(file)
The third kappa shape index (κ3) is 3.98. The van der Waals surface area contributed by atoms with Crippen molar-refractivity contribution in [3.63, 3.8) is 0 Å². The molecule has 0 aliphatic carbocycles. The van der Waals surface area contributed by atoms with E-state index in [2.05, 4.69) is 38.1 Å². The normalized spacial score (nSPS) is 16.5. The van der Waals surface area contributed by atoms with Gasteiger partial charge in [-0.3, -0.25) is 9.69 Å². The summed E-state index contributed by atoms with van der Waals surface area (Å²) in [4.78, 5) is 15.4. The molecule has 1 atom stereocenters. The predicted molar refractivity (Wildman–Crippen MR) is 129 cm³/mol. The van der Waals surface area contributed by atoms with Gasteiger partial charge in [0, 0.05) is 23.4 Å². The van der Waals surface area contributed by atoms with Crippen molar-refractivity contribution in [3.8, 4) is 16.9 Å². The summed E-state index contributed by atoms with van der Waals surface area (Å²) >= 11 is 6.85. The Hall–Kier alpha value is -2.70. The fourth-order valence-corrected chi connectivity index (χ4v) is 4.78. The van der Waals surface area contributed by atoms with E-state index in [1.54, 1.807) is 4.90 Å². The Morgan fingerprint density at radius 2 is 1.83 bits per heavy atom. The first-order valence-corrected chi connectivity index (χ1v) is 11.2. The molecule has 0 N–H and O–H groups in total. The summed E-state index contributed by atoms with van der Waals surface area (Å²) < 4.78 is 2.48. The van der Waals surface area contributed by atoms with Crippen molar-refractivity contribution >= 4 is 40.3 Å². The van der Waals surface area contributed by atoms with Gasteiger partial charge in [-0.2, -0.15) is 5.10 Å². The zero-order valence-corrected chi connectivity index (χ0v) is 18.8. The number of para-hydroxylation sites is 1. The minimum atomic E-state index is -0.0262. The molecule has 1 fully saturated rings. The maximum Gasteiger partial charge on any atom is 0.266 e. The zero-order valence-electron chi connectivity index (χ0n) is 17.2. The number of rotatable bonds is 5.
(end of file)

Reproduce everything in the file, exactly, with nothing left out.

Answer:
The third kappa shape index (κ3) is 3.98. The van der Waals surface area contributed by atoms with Crippen molar-refractivity contribution in [3.63, 3.8) is 0 Å². The molecule has 0 aliphatic carbocycles. The van der Waals surface area contributed by atoms with E-state index in [2.05, 4.69) is 38.1 Å². The normalized spacial score (nSPS) is 16.5. The van der Waals surface area contributed by atoms with Gasteiger partial charge in [-0.3, -0.25) is 9.69 Å². The summed E-state index contributed by atoms with van der Waals surface area (Å²) in [4.78, 5) is 15.4. The molecule has 1 atom stereocenters. The predicted molar refractivity (Wildman–Crippen MR) is 129 cm³/mol. The van der Waals surface area contributed by atoms with Gasteiger partial charge in [0, 0.05) is 23.4 Å². The van der Waals surface area contributed by atoms with Crippen molar-refractivity contribution in [3.8, 4) is 16.9 Å². The summed E-state index contributed by atoms with van der Waals surface area (Å²) >= 11 is 6.85. The Hall–Kier alpha value is -2.70. The fourth-order valence-corrected chi connectivity index (χ4v) is 4.78. The van der Waals surface area contributed by atoms with E-state index in [1.54, 1.807) is 4.90 Å². The Morgan fingerprint density at radius 2 is 1.83 bits per heavy atom. The first-order valence-corrected chi connectivity index (χ1v) is 11.2. The molecule has 0 N–H and O–H groups in total. The summed E-state index contributed by atoms with van der Waals surface area (Å²) < 4.78 is 2.48. The van der Waals surface area contributed by atoms with Crippen molar-refractivity contribution >= 4 is 40.3 Å². The van der Waals surface area contributed by atoms with Gasteiger partial charge in [-0.2, -0.15) is 5.10 Å². The zero-order valence-corrected chi connectivity index (χ0v) is 18.8. The number of para-hydroxylation sites is 1. The minimum atomic E-state index is -0.0262. The molecule has 1 fully saturated rings. The maximum Gasteiger partial charge on any atom is 0.266 e. The zero-order valence-electron chi connectivity index (χ0n) is 17.2. The number of rotatable bonds is 5.